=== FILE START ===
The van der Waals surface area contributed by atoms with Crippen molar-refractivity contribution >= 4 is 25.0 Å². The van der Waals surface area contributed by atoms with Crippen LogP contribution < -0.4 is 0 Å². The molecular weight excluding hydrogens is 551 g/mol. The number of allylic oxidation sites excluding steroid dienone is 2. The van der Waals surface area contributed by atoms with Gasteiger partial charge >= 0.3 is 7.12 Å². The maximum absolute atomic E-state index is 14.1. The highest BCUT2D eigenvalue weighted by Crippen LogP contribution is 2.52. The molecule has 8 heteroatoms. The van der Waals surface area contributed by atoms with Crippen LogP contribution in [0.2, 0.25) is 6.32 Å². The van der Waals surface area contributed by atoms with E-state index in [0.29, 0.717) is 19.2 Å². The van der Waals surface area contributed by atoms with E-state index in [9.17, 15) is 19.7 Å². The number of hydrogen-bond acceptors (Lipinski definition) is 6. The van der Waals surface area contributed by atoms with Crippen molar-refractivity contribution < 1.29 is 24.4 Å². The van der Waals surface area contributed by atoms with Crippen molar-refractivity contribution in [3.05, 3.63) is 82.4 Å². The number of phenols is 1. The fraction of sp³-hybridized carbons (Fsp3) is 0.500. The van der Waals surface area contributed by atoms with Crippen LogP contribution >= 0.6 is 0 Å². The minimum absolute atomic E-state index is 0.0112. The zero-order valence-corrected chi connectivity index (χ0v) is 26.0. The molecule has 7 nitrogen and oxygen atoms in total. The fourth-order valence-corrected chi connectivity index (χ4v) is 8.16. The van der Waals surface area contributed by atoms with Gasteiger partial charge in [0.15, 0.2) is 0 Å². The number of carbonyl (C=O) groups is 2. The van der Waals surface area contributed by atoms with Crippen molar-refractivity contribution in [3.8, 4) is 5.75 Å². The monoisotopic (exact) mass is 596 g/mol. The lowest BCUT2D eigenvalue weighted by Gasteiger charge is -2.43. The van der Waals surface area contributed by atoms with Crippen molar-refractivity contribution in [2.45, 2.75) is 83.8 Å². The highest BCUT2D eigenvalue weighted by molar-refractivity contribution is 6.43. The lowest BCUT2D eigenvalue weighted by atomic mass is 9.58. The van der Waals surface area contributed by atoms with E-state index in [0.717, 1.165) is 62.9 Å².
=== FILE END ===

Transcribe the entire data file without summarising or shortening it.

The van der Waals surface area contributed by atoms with Crippen molar-refractivity contribution >= 4 is 25.0 Å². The van der Waals surface area contributed by atoms with Crippen LogP contribution < -0.4 is 0 Å². The molecular weight excluding hydrogens is 551 g/mol. The number of allylic oxidation sites excluding steroid dienone is 2. The van der Waals surface area contributed by atoms with Gasteiger partial charge >= 0.3 is 7.12 Å². The maximum absolute atomic E-state index is 14.1. The highest BCUT2D eigenvalue weighted by Crippen LogP contribution is 2.52. The molecule has 8 heteroatoms. The van der Waals surface area contributed by atoms with Crippen LogP contribution in [0.2, 0.25) is 6.32 Å². The van der Waals surface area contributed by atoms with E-state index in [0.29, 0.717) is 19.2 Å². The van der Waals surface area contributed by atoms with E-state index in [9.17, 15) is 19.7 Å². The number of hydrogen-bond acceptors (Lipinski definition) is 6. The van der Waals surface area contributed by atoms with Crippen molar-refractivity contribution < 1.29 is 24.4 Å². The van der Waals surface area contributed by atoms with Crippen molar-refractivity contribution in [3.05, 3.63) is 82.4 Å². The number of phenols is 1. The fraction of sp³-hybridized carbons (Fsp3) is 0.500. The van der Waals surface area contributed by atoms with Crippen LogP contribution >= 0.6 is 0 Å². The minimum absolute atomic E-state index is 0.0112. The zero-order valence-corrected chi connectivity index (χ0v) is 26.0. The molecule has 7 nitrogen and oxygen atoms in total. The fourth-order valence-corrected chi connectivity index (χ4v) is 8.16. The van der Waals surface area contributed by atoms with Gasteiger partial charge in [0.15, 0.2) is 0 Å². The number of carbonyl (C=O) groups is 2. The van der Waals surface area contributed by atoms with Crippen molar-refractivity contribution in [3.8, 4) is 5.75 Å². The monoisotopic (exact) mass is 596 g/mol. The lowest BCUT2D eigenvalue weighted by Gasteiger charge is -2.43. The van der Waals surface area contributed by atoms with Crippen molar-refractivity contribution in [2.45, 2.75) is 83.8 Å². The highest BCUT2D eigenvalue weighted by molar-refractivity contribution is 6.43. The lowest BCUT2D eigenvalue weighted by atomic mass is 9.58. The van der Waals surface area contributed by atoms with E-state index in [0.717, 1.165) is 62.9 Å².